A long association with Queensland University of Technology was the backdrop for Peter and Heather Howes’ recent $1 million scholarship donation. Dr William Hatherell explains how a personal thank you led to the major gift.

Alumni, former staff and successful business people are perhaps the three most important stakeholder groups in university fundraising. The case of a recently announced gift of $1 million from Peter and Heather Howes to fund scholarships for disadvantaged students at Queensland University of Technology (QUT) in Brisbane exemplifies how shared interests and engagement can be nurtured in donors who fall into all three of these categories.

Shared history between the Howes and QUT

Peter and Heather have a long and deep engagement with QUT. They met as business students at Queensland Institute of Technology, QUT’s immediate predecessor institution, in the early 1970s. Peter went on to become a lecturer in QIT’s Department of Management, while Heather lectured part-time in accounting.

In 1982, they jointly founded a successful human resources consultancy business, specialising in workforce analytics and workforce planning, which they sold to US business software giant SuccessFactors in 2010.

Their daughter Julia completed a double degree with first-class honours in law and international business at QUT in 2000. For ten years, Peter was a member of QUT’s School of Management Advisory Board, and he was awarded the Faculty of Business Outstanding Alumni Award in 2003.

It was the sale of their business in 2010 that gave Peter and Heather the capacity to give significantly, but their philanthropic involvement with QUT began with a relatively small gift as part of QUT’s annual alumni appeal in 2009.

The annual appeal is a direct mail and email campaign aimed at alumni, staff and other stakeholders. It focuses on specific university priorities as well as the university endowment fund. In recent years, the main priority featured in the appeal has been the Learning Potential Fund (LPF), an endowment fund to support bursaries and scholarships for QUT students in financial need. The Howes’ first gifts were directed to the LPF in the 2009 appeal and again in the 2010 appeal.

A thank you leads to new opportunities

One of the things that motivated the Howes to become more engaged philanthropically with QUT was the personal phone calls they received from LPF fundraising staff to thank them for these gifts. They say that this was the first time that they had received such personalised thanks from an organisation they had supported financially.

The Howes began discussions with staff of QUT’s Alumni and Development Office about a larger gift for student support in May 2010, when they were in the middle of negotiations that led to the sale of their business on July 1. Details of the gift were finalised at a meeting in September, which also involved QUT’s equity director Mary Kelly, who has overall responsibility for support for disadvantaged students at the university.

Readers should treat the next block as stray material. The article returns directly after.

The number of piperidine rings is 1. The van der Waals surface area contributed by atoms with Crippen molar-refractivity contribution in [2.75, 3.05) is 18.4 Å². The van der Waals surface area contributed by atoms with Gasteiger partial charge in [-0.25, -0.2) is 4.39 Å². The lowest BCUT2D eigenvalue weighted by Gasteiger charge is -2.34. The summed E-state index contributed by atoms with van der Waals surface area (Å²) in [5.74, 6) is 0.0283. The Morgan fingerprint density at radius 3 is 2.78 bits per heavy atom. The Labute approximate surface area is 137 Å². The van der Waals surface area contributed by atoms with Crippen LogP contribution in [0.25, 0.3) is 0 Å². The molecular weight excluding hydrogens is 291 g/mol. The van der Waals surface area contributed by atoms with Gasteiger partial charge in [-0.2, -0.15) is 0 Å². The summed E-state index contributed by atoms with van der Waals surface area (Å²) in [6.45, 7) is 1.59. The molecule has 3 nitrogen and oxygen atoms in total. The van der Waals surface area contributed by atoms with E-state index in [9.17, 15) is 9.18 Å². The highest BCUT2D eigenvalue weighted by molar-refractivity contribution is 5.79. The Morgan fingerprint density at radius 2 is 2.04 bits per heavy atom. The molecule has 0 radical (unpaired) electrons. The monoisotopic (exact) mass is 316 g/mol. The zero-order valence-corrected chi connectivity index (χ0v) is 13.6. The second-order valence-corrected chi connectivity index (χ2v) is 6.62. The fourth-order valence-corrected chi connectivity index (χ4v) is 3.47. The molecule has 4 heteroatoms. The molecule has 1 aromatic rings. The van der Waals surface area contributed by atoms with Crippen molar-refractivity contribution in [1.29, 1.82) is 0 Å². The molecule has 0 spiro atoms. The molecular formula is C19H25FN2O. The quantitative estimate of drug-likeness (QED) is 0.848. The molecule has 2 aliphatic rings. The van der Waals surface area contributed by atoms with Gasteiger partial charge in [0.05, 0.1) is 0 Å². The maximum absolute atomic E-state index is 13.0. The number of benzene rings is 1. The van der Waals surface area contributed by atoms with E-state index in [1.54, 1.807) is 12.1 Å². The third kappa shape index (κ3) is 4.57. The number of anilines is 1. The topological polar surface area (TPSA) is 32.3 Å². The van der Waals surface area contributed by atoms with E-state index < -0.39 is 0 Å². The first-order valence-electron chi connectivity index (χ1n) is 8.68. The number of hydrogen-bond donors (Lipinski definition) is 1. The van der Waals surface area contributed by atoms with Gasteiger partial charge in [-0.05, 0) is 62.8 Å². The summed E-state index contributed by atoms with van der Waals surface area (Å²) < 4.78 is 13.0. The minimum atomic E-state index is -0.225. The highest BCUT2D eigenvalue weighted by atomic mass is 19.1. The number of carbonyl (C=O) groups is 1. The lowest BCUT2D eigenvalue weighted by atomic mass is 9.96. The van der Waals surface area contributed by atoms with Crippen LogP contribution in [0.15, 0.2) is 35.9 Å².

The agreed model entails the Howes’ Family Gift of $1 million being added to the larger LPF endowment, but used to fund a number of discrete Howes Family Learning Potential Scholarships. At an initial value of $5,000 annually, these named scholarships are significantly more valuable than the standard LPF scholarships and bursaries. QUT’s equity staff select applicants for LPF scholarships through a rigorous process that identifies those most in need, with the most valuable awards, such as the Howes scholarships, awarded to the very neediest among the selected group.

Peter and Heather have placed no restrictions on the courses of study where their scholarships are offered, despite their own close association with the QUT business program. Their advice to students receiving the scholarships is the same as that they give to their own children: do what you love and avoid any assessment of career opportunities as life is too long to spend time on things you don’t love.

Nurturing the relationship

The gift of $1 million will be made in four instalments from 2010 to 2013, with the expectation that it will fund four annual scholarships from 2013. The first two recipients received their scholarships earlier this year. The Howes have indicated that over time they may consider offering additional scholarships, including some in specific disciplines. Peter is also giving back by serving on the LPF Committee, which oversees fundraising for the fund.

The Howes’ motivation in helping disadvantaged students stems in part from their own experiences as public high school students who had the opportunity to complete tertiary education and go on to successful professional careers. They point out that they were in a small minority as state school students during their own undergraduate days.

The generous gift of Peter and Heather Howes is the culmination of an engagement with QUT that stretches back for decades, and which has helped to shape both the Howes’ business success and their philosophy of giving. Working with Peter and Heather continues to be a rewarding experience for QUT’s fundraising, alumni and equity staff.

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